Scottish hospitality cannot be allowed to fail - Will Becket
How do I tell you about what Scottish hospitality means to me, and likely to you, and to Scotland itself without repeating things that you already know?
Because you know what it brings to the economy, you know how many people it employs, you know what impact it has on tourism or on agriculture. You know what it does for Scotland’s reputation.
Hopefully you know that Nicola Sturgeon’s move to close hospitality in the Central Belt while imposing restrictions elsewhere is not just “a short, sharp action to arrest a worrying increase in infection”. It feels like a short, sharp action to hospitality as well as businesses across the country that were already struggling have been given a death sentence.
Hopefully you know what effect it will have on livelihoods as more people fall into unemployment. Hopefully you know that many pubs and restaurants were already operating with no reserves of cash and with crippling debts and that many will be unable to afford the 30 per cent costs of putting their staff back on to furlough.
Hopefully you know that there is no support available for anyone who doesn’t qualify for furlough (and only those who were previously furloughed before 30 June 2020 do), and that the £40m support package announced amounts to around £2000 per hospitality venue in Scotland . . . not enough to cover the basic fixed costs.
I could probably tell you about the blood, sweat, tears and love that go into restaurants in Scotland, which are overwhelmingly small independent businesses, and into the produce that they turn into the things you eat and drink.
I could tell you about my friend Tom Kitchin and his wife Michaela, who have grown a business that is one of the best known in all of the UK, which has relentlessly championed Scotland around the world. Amazing people who have built everything with their own hard work, taking on risk and debts while trying to raise a family of four boys.
I could tell you about Roy Brett at Ondine, whose life’s work has made him one of the most respected chefs/restaurateurs and one of the most knowledgeable people about seafood in the country. Or Roberta Hall and her husband Shaun McCarron, whose restaurant The Little Chartroom has suffered so much due to Covid. I could tell you about fishermen, farmers, brewers and we could guess about how they will cope. About how lifelong dreams are turning into waking nightmares.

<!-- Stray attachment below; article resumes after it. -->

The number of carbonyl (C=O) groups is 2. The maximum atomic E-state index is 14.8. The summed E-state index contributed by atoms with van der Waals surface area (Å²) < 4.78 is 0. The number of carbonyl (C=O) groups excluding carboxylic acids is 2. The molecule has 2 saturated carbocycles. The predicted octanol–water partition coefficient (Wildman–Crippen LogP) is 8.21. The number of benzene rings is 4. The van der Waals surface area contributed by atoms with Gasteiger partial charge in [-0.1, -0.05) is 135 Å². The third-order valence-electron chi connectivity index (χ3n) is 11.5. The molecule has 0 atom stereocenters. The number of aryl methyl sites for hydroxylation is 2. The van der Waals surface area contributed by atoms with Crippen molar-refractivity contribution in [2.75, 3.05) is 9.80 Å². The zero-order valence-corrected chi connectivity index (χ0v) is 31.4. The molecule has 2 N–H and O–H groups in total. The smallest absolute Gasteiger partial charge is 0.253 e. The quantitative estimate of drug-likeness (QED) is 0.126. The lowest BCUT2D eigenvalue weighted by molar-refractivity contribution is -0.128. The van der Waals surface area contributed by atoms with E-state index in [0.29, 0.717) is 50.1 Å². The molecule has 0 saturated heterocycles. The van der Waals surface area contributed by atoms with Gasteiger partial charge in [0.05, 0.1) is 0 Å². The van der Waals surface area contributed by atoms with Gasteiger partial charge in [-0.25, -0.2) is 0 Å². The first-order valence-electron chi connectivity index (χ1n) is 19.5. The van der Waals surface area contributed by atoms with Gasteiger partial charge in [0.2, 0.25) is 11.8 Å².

I could tell you how difficult it is for people with limited resources trying to constantly work out what this week’s rules are. How absurd it feels to own a burger joint that serves one kind of beer and therefore has to shut, but to have to walk past the open McDonalds across the street every day.
I could tell you that the way to help is, in the words of Tom Kitchin, ‘support the wee guy’ when you think about the food and drink you consume over the coming weeks and months. You can help by engaging with the ethical dilemma and trade-offs that are being debated in Scotland.
It is no exaggeration to say that recent restrictions and their effect on national confidence have eroded the thinnest of profit margins. The majority of hospitality businesses in Scotland are operating with no reserves of cash and with crippling debts. All over the country businesses are failing and people in hospitality are losing their jobs. It gets worse with each passing week.
Scottish hospitality is built on the passion of incredible people. It knits together communities from Govan to Orkney and provides spaces for family, friends, colleagues and strangers to enjoy each other’s company. It raises people’s hopes and spirits while keeping them safe and employs large numbers of workers in every corner of the country.
Hospitality is part of what makes Scotland such an exceptional place to visit, to work, but most of all to live in. It is part of the fabric of our lives. We cannot let it fail.
Will Becket, Founder of Hawksmoor.
Want to join the conversation? Please or to comment on this article.